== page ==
Monday morning started off with lots of “Kalimeri!” and “Everything good?” along with thumbs ups over coffee. Then, making sure I had the right clothes for the fields along with making sure some snacks and lots of water was packed.
We drove as far as we could along paths… probably originally Shepherds paths, that were never intended to see a Mazda’s wheels upon the surface. Herding sheep on foot is fine, though. When we got as far as we could in the car, we parked it and clambered into an old small Japanese pickup truck and slowly made the rest of the way to the almond tree field. Then, work began in earnest.
No Almond Would Be Left Behind
Let me tell you. Harvesting almonds is not an easy job. Harvesting almonds on a field that is sloped is hard work. While it’s probably that some almond farmers have other methods, like powered tree shakers, that’s for large scale almond harvesting – and we had none of that. Instead, we had a long (about 9′ – perhaps 3 metres long) 2″ X 1/2″ “stick” and some other rods… it requires accuracy like playing pool, and strength but a gentleness at the same time, to knock almonds out of the higher branches of the trees.
And yeah… I was the tallest person there! Hours of holding this stick… looking for almonds, trying to shake them loose while looking up and the sun is starting to blaze, is no easy job. Then, there are times the trees are so tall, and the almonds are high, that you have to climb the trees as well.
But you know what? I loved it! I used to love working outdoors on farms here in Ontario and a ranch in Alberta – and it was so nice to be out doing that kind of work, where you know you are going to be physically exhausted, but you can see the accomplishment.
And the four of us out there together, with the same goal to get every darned almond we could from the trees – even though three of us could not understand each other verbally, we could understand each other in other ways.
No almond would be left behind!
We ended our almond harvesting on that Monday, early in the afternoon after all of us vigorously harvested every almond from a particularly tall tree. We spent probably, well over an hour on that one tree, which had prolific almond nut growth. We climbed it, we figured out angles, we traded time with the big stick, and got them all. From the highest branches.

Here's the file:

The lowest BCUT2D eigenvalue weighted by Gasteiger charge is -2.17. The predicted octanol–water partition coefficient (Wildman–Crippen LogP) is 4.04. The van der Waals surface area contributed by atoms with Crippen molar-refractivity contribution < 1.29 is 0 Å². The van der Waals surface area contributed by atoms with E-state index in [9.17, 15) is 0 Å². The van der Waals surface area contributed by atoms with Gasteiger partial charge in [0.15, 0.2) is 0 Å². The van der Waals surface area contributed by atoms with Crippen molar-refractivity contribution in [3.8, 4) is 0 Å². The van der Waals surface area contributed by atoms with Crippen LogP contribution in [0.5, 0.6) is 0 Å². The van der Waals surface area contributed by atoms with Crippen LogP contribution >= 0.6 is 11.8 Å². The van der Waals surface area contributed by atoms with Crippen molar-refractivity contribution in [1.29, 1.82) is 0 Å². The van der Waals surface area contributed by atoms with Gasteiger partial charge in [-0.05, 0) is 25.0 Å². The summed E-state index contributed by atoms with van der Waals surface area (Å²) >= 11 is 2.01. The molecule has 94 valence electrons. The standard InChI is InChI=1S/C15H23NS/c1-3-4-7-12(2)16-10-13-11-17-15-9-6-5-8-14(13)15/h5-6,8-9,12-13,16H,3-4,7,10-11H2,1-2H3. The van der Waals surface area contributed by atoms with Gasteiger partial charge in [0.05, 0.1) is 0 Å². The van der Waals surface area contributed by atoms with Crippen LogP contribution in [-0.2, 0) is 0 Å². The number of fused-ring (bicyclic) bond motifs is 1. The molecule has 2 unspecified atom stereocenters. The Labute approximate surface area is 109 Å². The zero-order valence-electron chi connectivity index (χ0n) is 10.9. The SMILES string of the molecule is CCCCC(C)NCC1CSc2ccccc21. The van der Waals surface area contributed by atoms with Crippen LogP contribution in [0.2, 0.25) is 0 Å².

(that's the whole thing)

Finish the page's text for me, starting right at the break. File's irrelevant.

I think that tree should have a name. I think that tree and how we all worked together under the sun, bonded us all in some way. The hot sun. The high almonds. There weren’t that many left… we could have walked away and still been happy with what we did.. but no, we all felt this stubbornness, “we are not leaving until we have got them all!”
After several inspections of the tree and assurances we had got them all, and with achy muscles, sweat pouring down, sore hands with blisters forming, we called it a day. Water was chugged back and we drove back to the village, knowing that while it was hard work, we accomplished lots, and we did it with a big language difference. Yet we understood each other.
Sadly, I have no photos of the actual almond harvest – the photos did not turn out, but I do have some photos of the view we had while harvesting them:
Isn’t that beautiful? I sure think so, and can’t wait to go back!
Tuesday – Where’s Jerry??
Perhaps we’re getting a little ahead here, as we had an amazing Monday afternoon. I got to walk around the village and see it all in daylight, the amazing Orthodox church:
I also had my first experience eating fresh figs! When mom found out I had never had a fresh fig in my life, she went out and got one from the tree behind the house, showed me how to peel it, and it was amazing! So tasty – nothing like the dried ones – although I still will like them if I cannot get fresh.
Monday afternoon was really nice for a number of reasons including my first fresh fig, and walking around the village. And later, more amazing home-cooked Greek food!
Some Greek beer, a little wine, and more good company – but Tuesday morning was coming fast, and again, another 6:30 AM start.
It started out like the day before, and in fact, most of the morning harvesting almonds was not that much different. But there was a bit more heaviness to the day, for we lost Jerry!
Who is Jerry?
I first met Jerry in Greece, back in either late September or early October of 2017. Jerry is a funny name for a Greek, right? Yes – but Jerry is a dog. If you recall, I mentioned Atalanti for finding a dog harness. It was for Jerry.
Jerry is an interesting dog, and I’m not even sure what breed he is, but he is relatively small, although larger than my Boston Terrier. He has a curved up tail, and has a mouth that shows his teeth when he “smiles.” He also shows his teeth when he’s not smiling, and is a bit angry.
Jerry belongs to another family member and when I met him, we seemed to get along well…. I think he learned some English from me 😀
Anyways, Jerry was in the village while we were there, and for some reason, on Tuesday morning, he made up his mind that he was going to follow that old white pickup truck. We tried to “shew” him back many times, and even stopped to try to get him into the truck, but Jerry has a mind of his own. Which is probably a good thing, in some ways….
At the outskirts of the village, Jerry appeared to stop following us, and we all thought he must have returned home. But he did not.
Tuesday was a tough day for us all, and although we did manage to harvest a good amount from almond trees, it was not quite the same as the day before.
“Where is Jerry?” “Where could he be?” was a constant question on Tuesday … and as Tuesday evening arrived… and then Wednesday morning… and no sign of Jerry, our thoughts went to the worst. We searched, we walked, we called, we whistled… we went over the same routes and different ones, many times.
Most of the villagers had sobering thoughts about the possibilities of Jerry surviving on his own. Jerry wasn’t uknown to pick fights, either – but dogs in this neighbourhood were a little more savvy and bigger, then Jerry.
Water and food would be hard to come by, no matter what, if you’re a lost dog and not being looked after.
But for now, we’re up to the end of my first week in Greece, summer 2108. My partner and I had though that Exarchos would be a great “base” for visiting some other areas, after we had helped out with almonds.
In “Part II,” we’ll get into that, and discuss the fate of Jerry…